Cheers, Brexit. Living in Poundland means it has always been feasible to holiday happily in Euroland, because although everything in Euroland always seemed to cost double its Poundland equivalent, you could just laugh, shrug, and half the “real” price in your head by converting it into nice solid pounds sterling.
Not anymore. Oh boy. Thanks to the maniacs who proposed and voted for Brexit, you can now find yourself in a French motorway station screaming at your hungry dependents: “PUT THAT MAGNUM BACK, IT’S FOUR QUID!”
Because now, the euro and the pound are the same. Suddenly the comedy euro prices are no longer funny. A sandwich really is a tenner in the South of France. A pint really is eight quid in Dublin.
Cheap hotel rooms are no longer cheap, or even reasonable. And since when did a 330cl bottle of Perrier cost the same as a large gin?
Since Brexit, that’s when. So what to do, we hapless residents of Poundland? Embracing staycations sounds like two wet weeks in Wales — personally, I’d rather shoot myself in the face (no offence Wales, but I left Ireland because of the rain — paying to holiday in an even wetter place has all the appeal of a flooded caravan park on Craggy Island.)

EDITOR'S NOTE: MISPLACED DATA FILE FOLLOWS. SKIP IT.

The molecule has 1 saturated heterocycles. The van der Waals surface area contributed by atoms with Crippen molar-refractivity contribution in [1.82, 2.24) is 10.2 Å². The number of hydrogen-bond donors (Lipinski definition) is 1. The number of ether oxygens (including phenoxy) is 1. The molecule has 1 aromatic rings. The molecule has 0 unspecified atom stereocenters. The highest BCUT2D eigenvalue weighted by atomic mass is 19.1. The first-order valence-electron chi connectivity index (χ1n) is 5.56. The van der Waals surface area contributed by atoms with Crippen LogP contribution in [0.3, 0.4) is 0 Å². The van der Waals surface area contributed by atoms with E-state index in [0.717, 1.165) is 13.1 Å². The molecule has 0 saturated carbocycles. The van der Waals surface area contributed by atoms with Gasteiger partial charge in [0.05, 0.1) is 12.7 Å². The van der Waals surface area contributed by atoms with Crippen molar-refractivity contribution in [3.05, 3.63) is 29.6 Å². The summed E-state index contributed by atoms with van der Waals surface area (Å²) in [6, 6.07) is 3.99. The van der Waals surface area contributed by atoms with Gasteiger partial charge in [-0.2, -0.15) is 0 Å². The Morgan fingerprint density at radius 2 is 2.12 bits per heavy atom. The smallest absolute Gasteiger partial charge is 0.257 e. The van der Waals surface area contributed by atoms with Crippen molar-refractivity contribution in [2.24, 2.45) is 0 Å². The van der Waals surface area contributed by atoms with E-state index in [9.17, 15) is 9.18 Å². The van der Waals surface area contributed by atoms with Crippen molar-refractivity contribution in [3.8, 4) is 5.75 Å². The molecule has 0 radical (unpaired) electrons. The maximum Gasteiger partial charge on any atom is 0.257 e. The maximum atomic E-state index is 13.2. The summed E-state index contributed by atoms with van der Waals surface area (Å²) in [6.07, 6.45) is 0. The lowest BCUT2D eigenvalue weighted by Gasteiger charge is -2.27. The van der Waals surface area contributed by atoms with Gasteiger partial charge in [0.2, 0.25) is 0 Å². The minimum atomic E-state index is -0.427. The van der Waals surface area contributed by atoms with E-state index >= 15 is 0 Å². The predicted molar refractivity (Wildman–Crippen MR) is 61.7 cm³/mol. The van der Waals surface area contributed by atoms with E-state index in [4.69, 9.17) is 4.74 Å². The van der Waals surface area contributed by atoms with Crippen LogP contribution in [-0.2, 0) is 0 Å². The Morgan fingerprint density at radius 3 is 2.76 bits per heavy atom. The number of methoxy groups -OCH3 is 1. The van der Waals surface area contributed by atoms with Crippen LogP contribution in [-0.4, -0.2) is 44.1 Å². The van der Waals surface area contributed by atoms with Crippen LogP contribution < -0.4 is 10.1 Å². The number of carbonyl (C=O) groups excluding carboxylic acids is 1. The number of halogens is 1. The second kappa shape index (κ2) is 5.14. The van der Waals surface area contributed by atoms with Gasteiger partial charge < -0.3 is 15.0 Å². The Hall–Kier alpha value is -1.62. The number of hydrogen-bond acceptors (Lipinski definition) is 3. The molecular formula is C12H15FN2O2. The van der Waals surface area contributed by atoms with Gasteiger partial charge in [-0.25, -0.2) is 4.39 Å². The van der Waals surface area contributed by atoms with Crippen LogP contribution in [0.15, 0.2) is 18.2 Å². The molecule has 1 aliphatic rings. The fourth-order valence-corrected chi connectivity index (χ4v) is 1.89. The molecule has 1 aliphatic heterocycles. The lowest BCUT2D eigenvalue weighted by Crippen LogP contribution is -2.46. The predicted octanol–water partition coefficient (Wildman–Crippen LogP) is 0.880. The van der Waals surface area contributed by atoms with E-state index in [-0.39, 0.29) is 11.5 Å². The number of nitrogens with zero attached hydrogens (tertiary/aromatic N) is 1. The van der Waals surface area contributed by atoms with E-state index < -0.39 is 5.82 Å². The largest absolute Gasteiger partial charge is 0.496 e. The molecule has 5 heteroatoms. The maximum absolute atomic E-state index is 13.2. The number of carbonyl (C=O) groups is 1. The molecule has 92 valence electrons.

It’s not that I have high expectations. Being a journalist in the digital age of citizen journalism is like being a thatcher, a fletcher, a jouster, a maker of finest snuff — our skills, while acknowledged, are no longer as valued. Soon robots will be writing this. Or, as emojis replace sentences, we will have forgotten how to read entirely because everything will be signified by an aubergine and a smiley face.
Meanwhile, I have arsey teens to take on holiday. So instead of booking into the Georges V in Paris, or the Four Seasons in New York, every year I book a tent in France.
A campsite to which I drive in an elderly car, punctuating the 1,400km journey with the occasional stopover in an Ibis. Or if I’m feeling recklessly profligate, an Ibis Styles.
Hardly Kardashian levels of extravagance, what with the flask of coffee and the tub of homemade hummus, but it’s worked well so far. A tour de France in an old Fiat, weeks spent lazing on a Mediterranean beach, communing with nature from a hammock.
All marvellous until Brexit. Now that the pound has been reduced in value to its Zimbabwean equivalent, the cost of a few weeks in France causes the same kind of shock you get at the end of a rave when the lights come on and you can see everything clearly, stark and terrifying.
Four quid for a Magnum — or a fortnight in Wales. Mature Busty Redhead — do people still put those cards in phone boxes?
Nice one, Brexit.